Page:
4. Thank you Posey,
    Thank you for talking to us. I think it is good to talk. We are all the same to God, liberal / conservative don’t matter to Him? As you will know from my past blogs these days I stumble between faith and doubt. I say this because I know that the particular brand of fundamentalism that I was subject to (Since 1969) very nearly took my life. I believe that the mind of Christ wants us to be one; otherwise we are back to Jews hating Samaritans, Germans hating Jews, Christian sects hating ‘Faggots”. However, I hope we have got to a better place than an Acts 15:36-41 where we walk away from each other.

    You come across as very balanced in your viewpoint. I would like to chat to you more on this. I have a personal blog I also can email you if you would like?

    Peace, Chris Pitts.

  5. Hello
    I have been so blessed to have found such a breath of fresh air in this blog, for the most part it has brought me to a place of courage and the start of some very needed healing. I am Sally.
    All the accounts written of my story have been true although in reading them it does feel so overwelming to know all these things could have happened to the same person and so many times.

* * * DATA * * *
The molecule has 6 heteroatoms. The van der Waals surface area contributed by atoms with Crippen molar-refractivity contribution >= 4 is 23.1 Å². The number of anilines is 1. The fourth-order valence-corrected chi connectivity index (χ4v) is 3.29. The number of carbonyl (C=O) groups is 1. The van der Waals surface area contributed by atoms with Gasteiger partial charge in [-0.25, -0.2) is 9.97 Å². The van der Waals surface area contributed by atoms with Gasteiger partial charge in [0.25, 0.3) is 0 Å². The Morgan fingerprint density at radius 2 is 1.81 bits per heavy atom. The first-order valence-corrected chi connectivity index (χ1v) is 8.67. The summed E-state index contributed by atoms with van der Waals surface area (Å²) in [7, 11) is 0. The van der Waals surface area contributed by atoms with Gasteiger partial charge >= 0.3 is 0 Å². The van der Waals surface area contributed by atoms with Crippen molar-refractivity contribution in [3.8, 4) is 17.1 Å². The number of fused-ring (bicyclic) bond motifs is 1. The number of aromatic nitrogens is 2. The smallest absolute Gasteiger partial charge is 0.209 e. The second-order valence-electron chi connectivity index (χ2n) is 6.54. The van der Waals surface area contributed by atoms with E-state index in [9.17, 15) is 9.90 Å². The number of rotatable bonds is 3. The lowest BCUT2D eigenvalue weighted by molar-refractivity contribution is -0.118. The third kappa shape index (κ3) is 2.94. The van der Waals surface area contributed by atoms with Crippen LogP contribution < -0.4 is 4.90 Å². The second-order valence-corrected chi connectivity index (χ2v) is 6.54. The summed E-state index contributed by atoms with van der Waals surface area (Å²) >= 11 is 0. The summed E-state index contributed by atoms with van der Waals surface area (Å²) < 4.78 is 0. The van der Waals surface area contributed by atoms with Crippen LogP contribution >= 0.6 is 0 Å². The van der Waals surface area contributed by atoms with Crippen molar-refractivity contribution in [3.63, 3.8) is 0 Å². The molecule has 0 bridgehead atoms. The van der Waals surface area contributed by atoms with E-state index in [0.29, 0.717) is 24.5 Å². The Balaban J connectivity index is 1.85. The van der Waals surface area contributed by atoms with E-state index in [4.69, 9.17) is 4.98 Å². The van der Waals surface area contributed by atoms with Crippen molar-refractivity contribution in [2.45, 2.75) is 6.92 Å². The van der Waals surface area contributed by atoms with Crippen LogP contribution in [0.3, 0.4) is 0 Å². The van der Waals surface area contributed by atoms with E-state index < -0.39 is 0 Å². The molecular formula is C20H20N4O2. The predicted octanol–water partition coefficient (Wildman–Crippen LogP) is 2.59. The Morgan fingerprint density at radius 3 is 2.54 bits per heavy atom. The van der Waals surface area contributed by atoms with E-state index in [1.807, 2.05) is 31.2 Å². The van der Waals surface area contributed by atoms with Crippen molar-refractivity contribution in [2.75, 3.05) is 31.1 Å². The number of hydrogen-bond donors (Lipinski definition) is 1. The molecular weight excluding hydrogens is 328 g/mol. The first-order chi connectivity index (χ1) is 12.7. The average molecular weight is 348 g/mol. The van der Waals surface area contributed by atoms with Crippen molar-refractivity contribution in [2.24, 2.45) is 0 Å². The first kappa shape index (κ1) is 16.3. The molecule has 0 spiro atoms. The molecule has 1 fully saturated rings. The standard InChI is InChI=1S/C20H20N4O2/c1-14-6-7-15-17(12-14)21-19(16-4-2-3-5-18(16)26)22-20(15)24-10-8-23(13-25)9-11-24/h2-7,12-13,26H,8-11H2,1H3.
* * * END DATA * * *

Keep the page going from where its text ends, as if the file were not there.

I have wanted to lash out against all those that have been in a place of authority and have betrayed that trust and strongly believe that if i wasnt a bible reading christian I would have left the church and christendom many many years ago.
    Where I live there is a huge investigation going on now into child abuse within the church. Pastors, preachers, reverends and priests have all been called to account. The indipendant commission against curruption is running these investigations and it seems that no arm of the church has been spared. From conservative churches to modern charismatic movements. There is a pattern of abuse of children within the church. The state is intervening and calling all those in authority to account. This started about a year ago. This started a storm inside of me. This opened up many wounds and damage done to me as a child. Whilst 95% of the abuse is gay abuse towards minors. Mine is a story that says that it was not just men hurting boys but in my case the clear grooming of a girl child. My view of men has always been tainted. They say it is a curse to be pretty, and in my experience it is. My appearance has attracted far more damage toward me than blessing.
    The storms in my belly where rising watching the news and hearing the story of events that took place decades ago.